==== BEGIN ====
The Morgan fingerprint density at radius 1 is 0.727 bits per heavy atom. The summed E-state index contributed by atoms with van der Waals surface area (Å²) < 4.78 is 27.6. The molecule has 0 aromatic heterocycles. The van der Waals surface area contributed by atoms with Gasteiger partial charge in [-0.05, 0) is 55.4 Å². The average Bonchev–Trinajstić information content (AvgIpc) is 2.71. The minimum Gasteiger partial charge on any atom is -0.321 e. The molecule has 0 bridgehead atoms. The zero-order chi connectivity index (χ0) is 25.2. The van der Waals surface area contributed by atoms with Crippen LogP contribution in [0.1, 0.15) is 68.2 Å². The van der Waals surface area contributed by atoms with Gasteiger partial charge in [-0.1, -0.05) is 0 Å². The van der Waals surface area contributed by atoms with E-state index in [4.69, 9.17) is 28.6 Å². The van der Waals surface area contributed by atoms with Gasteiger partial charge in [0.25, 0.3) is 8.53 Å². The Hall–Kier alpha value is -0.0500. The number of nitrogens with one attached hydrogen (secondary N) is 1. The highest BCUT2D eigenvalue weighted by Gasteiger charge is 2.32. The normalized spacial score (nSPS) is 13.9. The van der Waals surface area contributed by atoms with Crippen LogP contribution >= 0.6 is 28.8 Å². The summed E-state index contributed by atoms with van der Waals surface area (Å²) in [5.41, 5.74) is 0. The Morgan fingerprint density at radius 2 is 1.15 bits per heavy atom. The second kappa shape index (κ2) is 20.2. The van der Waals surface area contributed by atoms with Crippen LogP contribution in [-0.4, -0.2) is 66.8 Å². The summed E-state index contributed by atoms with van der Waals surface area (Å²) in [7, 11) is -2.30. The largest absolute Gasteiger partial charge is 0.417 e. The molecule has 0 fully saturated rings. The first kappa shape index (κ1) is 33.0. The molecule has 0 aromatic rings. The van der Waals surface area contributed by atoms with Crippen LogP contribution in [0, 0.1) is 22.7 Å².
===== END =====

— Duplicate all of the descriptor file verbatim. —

The Morgan fingerprint density at radius 1 is 0.727 bits per heavy atom. The summed E-state index contributed by atoms with van der Waals surface area (Å²) < 4.78 is 27.6. The molecule has 0 aromatic heterocycles. The van der Waals surface area contributed by atoms with Gasteiger partial charge in [-0.05, 0) is 55.4 Å². The average Bonchev–Trinajstić information content (AvgIpc) is 2.71. The minimum Gasteiger partial charge on any atom is -0.321 e. The molecule has 0 bridgehead atoms. The zero-order chi connectivity index (χ0) is 25.2. The van der Waals surface area contributed by atoms with Crippen LogP contribution in [0.1, 0.15) is 68.2 Å². The van der Waals surface area contributed by atoms with Gasteiger partial charge in [-0.1, -0.05) is 0 Å². The van der Waals surface area contributed by atoms with E-state index in [4.69, 9.17) is 28.6 Å². The van der Waals surface area contributed by atoms with Gasteiger partial charge in [0.25, 0.3) is 8.53 Å². The Hall–Kier alpha value is -0.0500. The number of nitrogens with one attached hydrogen (secondary N) is 1. The highest BCUT2D eigenvalue weighted by Gasteiger charge is 2.32. The normalized spacial score (nSPS) is 13.9. The van der Waals surface area contributed by atoms with Crippen LogP contribution >= 0.6 is 28.8 Å². The summed E-state index contributed by atoms with van der Waals surface area (Å²) in [5.41, 5.74) is 0. The Morgan fingerprint density at radius 2 is 1.15 bits per heavy atom. The second kappa shape index (κ2) is 20.2. The van der Waals surface area contributed by atoms with Crippen LogP contribution in [-0.4, -0.2) is 66.8 Å². The summed E-state index contributed by atoms with van der Waals surface area (Å²) in [7, 11) is -2.30. The largest absolute Gasteiger partial charge is 0.417 e. The molecule has 0 fully saturated rings. The first kappa shape index (κ1) is 33.0. The molecule has 0 aromatic rings. The van der Waals surface area contributed by atoms with Crippen LogP contribution in [0, 0.1) is 22.7 Å².